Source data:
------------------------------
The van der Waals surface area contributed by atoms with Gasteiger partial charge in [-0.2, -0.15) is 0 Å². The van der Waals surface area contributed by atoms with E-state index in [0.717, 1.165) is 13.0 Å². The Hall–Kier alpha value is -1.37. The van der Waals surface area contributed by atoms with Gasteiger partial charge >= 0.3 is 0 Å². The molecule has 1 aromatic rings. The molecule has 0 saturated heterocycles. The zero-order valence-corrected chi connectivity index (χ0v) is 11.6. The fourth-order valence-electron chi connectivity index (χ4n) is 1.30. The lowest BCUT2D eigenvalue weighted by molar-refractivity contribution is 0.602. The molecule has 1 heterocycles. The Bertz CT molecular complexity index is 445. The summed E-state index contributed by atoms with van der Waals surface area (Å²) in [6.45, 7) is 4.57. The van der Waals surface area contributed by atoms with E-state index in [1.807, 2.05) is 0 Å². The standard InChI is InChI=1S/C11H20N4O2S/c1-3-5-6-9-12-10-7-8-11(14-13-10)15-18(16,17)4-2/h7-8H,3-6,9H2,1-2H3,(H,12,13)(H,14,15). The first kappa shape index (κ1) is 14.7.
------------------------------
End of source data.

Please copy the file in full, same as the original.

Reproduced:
The van der Waals surface area contributed by atoms with Gasteiger partial charge in [-0.2, -0.15) is 0 Å². The van der Waals surface area contributed by atoms with E-state index in [0.717, 1.165) is 13.0 Å². The Hall–Kier alpha value is -1.37. The van der Waals surface area contributed by atoms with Gasteiger partial charge >= 0.3 is 0 Å². The molecule has 1 aromatic rings. The molecule has 0 saturated heterocycles. The zero-order valence-corrected chi connectivity index (χ0v) is 11.6. The fourth-order valence-electron chi connectivity index (χ4n) is 1.30. The lowest BCUT2D eigenvalue weighted by molar-refractivity contribution is 0.602. The molecule has 1 heterocycles. The Bertz CT molecular complexity index is 445. The summed E-state index contributed by atoms with van der Waals surface area (Å²) in [6.45, 7) is 4.57. The van der Waals surface area contributed by atoms with E-state index in [1.807, 2.05) is 0 Å². The standard InChI is InChI=1S/C11H20N4O2S/c1-3-5-6-9-12-10-7-8-11(14-13-10)15-18(16,17)4-2/h7-8H,3-6,9H2,1-2H3,(H,12,13)(H,14,15). The first kappa shape index (κ1) is 14.7.